Protecting Your Pet’s Heart
February is American Heart Month, and we’re honoring Heart Month by educating pet owners on heart health for their pets. Did you know that nearly 10% of cats and dogs suffer from heart disease? Like humans, animals can develop heart disease due to genetics, age-related complications, or as a result of other health issues. While heart disease can be fatal, animals can live long, happy, and healthy lives through early detection and disease management. Healthy lifestyle choices are the key to preventing heart disease that’s unrelated to age or genetics.
When it comes to any health issue, the best tool you have is early detection. It’s vital to managing disease and health concerns, your pet’s overall well-being, and prolonging their life. Fortunately, heart problems can be detected before symptoms arise. Be sure to maintain routine, yearly check-ups with your vet. It could save your furbaby’s life!
Symptoms of Heart Disease include:
- Difficulty breathing
- For cats: Panting or open-mouth breathing
- Weakness or fatigue
- Loss of appetite
- Rapid weight loss
- Irregular heart beat
Maintaining a healthy weight and feeding your furbaby a balanced diet are the best ways to keep heart disease at bay. Both dogs and cats should eat a meat-based diet as suggested by their veterinarian. A cat’s diet must include taurine, a necessary group of amino acids that they do not naturally produce on their own. Taurine is found only in meat-based foods.
Currently, there is no conclusive evidence that relates grain-free diets to heart disease in dogs and cats, but there has been an increase in heart complications in dogs and cats considered low-risk that eat an exclusively grain-free diet. As such, the FDA is studying the issue. However, vets are no longer recommending grain-free or entirely raw meat diets due to health complications and bacteria that can enter the bloodstream and cause heart valve complications. As always, check with your veterinarian before making alterations to your pet’s diet.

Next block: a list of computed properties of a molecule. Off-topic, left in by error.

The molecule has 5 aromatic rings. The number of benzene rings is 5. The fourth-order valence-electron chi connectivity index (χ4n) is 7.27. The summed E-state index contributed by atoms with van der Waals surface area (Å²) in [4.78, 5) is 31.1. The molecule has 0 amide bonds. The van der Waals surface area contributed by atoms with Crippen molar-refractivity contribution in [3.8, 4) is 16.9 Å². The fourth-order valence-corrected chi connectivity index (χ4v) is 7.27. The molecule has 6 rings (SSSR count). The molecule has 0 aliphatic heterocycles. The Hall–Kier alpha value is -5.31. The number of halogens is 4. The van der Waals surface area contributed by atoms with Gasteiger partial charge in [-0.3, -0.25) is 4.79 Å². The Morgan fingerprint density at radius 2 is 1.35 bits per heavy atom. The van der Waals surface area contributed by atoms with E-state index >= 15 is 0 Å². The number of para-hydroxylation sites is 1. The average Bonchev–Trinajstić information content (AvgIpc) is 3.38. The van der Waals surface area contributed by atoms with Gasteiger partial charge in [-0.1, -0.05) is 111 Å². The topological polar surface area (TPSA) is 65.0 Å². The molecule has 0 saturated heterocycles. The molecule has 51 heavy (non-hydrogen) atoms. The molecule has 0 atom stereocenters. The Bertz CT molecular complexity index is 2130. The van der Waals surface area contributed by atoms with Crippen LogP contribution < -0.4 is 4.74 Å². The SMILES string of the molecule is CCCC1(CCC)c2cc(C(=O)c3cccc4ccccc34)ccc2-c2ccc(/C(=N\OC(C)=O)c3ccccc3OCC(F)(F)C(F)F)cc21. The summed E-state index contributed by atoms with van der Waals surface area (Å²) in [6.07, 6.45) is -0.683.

For any living being, regular exercise is important for a healthy heart. Though it varies due to breed and age, dogs require at least 30 minutes of exercise each day. Working and hunting breeds require an additional 1-2 hours of active play each day. Cats need about 15 minutes of activity, but sometimes, this can be a challenge. Remember that your pet’s favorite plaything is you! Get involved in their activities. If you’re furbaby doesn’t have the endurance or interest in active play, start with short activity sessions multiple times a day.
Heartworm and Parasite Prevention
Pests are a nuisance, and they can carry infectious agents that can affect your furbaby’s overall health, not to mention their heart. Regular heartworm prevention in dogs is crucial to prevent serious medical issues. It’s recommended that dogs and cats get a heartworm blood test every 2-3 years and more frequently if they don’t receive regular preventative medication. While cats may not necessarily spend as much time outdoors or in soil where these pests live, the threat is still high. Fleas, mosquitoes, and ticks can carry agents that could be harmful to your pet’s heart. Parasite prevention is crucial in keeping your pet safe and healthy.
We love our pets with all our heart, so it’s our responsibility to make sure their little hearts are healthy and happy. Knowing the signs of heart disease and focusing on prevention is the best chance you have in avoiding heart disease.